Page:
"Case has been a winner his whole life," receiver Jarius Wright said. "Some people don't realize, that plays a big part in winning and losing. You put a guy in there who knows how to win, and that's hard to coach that to people."
So what went wrong with last year's Rams?
"That's the million-dollar question, more than a million, really," Keenum said. "There's a lot of things that go into winning a football game.
"It's tough when you see momentum going against you like we had. It's a tough league and nobody's going to let up. It's sharks smelling blood in the water. They were pouncing."
And this year's stunning turnaround?
"I've been around long enough to know that you're never surprised with anything," he said. "Any week in this league there are so many things that can happen. Decisions made. Teams that should win, don't. Teams that shouldn't win wind up winning.
"[The Rams] are putting up a lot of points. I've only watched one or two of their games on film, but Jared is doing a good job. He's getting the ball out and giving his guys chances down the field, and they're making plays for him."
Keenum is careful to say he doesn't aim to prove the critics wrong about him, but to prove correct the people who believed in him. Still, he couldn't suppress a smile at the thought of facing his old team.
"When I saw that we were playing the Rams, you definitely have that one circled," he said.
Former NFL quarterback Rich Gannon understands. He's the patron saint of backup quarterbacks, having played well enough as a No. 2 in Minnesota, Washington and Kansas City to earn the starting job at various points, yet never getting the chance to have a team he could truly call his own.
That's until he got to Oakland and was handed the keys to the Raiders by a young Jon Gruden. In the final game of the 1999 season, Gannon took the Raiders back to Kansas City and beat the Chiefs in overtime 41-38, a victory that likely saved the job of the embattled Gruden.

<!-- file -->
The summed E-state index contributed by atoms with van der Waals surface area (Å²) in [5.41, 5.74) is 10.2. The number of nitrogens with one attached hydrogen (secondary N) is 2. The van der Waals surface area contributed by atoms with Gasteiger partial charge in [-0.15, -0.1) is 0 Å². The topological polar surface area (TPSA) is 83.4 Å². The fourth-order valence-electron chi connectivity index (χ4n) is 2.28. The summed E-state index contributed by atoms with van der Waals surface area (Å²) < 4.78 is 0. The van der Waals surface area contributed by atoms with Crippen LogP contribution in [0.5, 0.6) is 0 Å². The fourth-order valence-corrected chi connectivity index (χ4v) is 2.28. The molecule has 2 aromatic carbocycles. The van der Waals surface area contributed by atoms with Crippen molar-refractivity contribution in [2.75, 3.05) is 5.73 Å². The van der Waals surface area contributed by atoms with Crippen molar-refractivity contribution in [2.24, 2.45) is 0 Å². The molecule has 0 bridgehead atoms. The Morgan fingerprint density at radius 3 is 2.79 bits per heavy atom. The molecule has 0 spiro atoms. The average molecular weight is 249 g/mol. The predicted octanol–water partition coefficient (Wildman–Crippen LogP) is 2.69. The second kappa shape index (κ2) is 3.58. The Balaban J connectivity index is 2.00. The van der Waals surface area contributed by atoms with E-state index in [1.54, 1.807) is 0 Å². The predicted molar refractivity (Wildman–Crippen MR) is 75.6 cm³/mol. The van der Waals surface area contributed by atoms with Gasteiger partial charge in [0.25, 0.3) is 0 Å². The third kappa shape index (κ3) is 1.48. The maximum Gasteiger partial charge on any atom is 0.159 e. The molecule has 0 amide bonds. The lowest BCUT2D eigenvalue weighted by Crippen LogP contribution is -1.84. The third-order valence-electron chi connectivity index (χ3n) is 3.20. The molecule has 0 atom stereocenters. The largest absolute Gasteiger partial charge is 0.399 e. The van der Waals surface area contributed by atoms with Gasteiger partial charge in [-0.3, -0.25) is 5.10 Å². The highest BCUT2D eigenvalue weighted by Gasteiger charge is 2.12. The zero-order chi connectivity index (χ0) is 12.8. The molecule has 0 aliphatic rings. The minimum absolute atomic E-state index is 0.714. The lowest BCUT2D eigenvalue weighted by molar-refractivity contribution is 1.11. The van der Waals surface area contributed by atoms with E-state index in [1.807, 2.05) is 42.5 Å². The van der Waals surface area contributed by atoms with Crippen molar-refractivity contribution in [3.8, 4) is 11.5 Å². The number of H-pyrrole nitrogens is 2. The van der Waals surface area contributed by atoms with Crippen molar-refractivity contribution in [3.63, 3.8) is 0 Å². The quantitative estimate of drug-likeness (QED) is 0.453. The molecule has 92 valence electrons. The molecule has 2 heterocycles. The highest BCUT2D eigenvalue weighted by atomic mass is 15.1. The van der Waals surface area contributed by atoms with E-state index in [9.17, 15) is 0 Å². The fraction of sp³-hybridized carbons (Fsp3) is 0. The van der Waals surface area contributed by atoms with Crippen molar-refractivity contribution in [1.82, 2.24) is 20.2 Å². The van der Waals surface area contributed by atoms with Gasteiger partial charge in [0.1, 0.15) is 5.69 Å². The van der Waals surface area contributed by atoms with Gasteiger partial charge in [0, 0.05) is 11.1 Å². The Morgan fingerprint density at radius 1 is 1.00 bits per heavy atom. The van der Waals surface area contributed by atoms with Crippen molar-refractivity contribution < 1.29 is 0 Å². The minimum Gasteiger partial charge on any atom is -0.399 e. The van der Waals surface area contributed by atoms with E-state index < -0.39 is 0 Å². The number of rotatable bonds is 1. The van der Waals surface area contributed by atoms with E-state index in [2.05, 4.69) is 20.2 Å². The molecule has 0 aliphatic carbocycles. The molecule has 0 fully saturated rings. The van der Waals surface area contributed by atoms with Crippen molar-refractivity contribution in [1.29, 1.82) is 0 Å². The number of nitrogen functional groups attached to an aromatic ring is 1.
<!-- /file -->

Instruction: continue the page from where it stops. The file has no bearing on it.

So Gannon — who later in his career went on to become the NFL's most valuable player and lead Oakland to a Super Bowl — has a good idea of what Keenum must be feeling in facing the Rams.
"I wanted to stick it to the Chiefs so bad; I liked a lot of those guys, but I just wanted to send a message to the organization," Gannon said. "But playing against your former team, you've got to be able to control your emotions. I've seen a lot of guys get so worked up that they go out and just play like garbage."
The Rams still are very fond of Keenum. For instance, at a charity auction last year, general manager Les Snead bid for and wound up buying a game-worn Keenum jersey from the team's victory over Arizona.
"Kara asked me if we should give it to Case, and I said, 'No, I'm keeping this one for us,' " Snead said, referring to his wife.
Snead is not the sentimental type. The couple has moved six times in three years, parting ways with Kara's piano in one move, and their only TV in another. But he keeps that Keenum jersey, which hangs in his closet right next to his own jersey from his playing days at Auburn.
"The thing about Case is, if you don't think he deserves the job, he's kind of proving you wrong every week," Snead said. "He's earning it."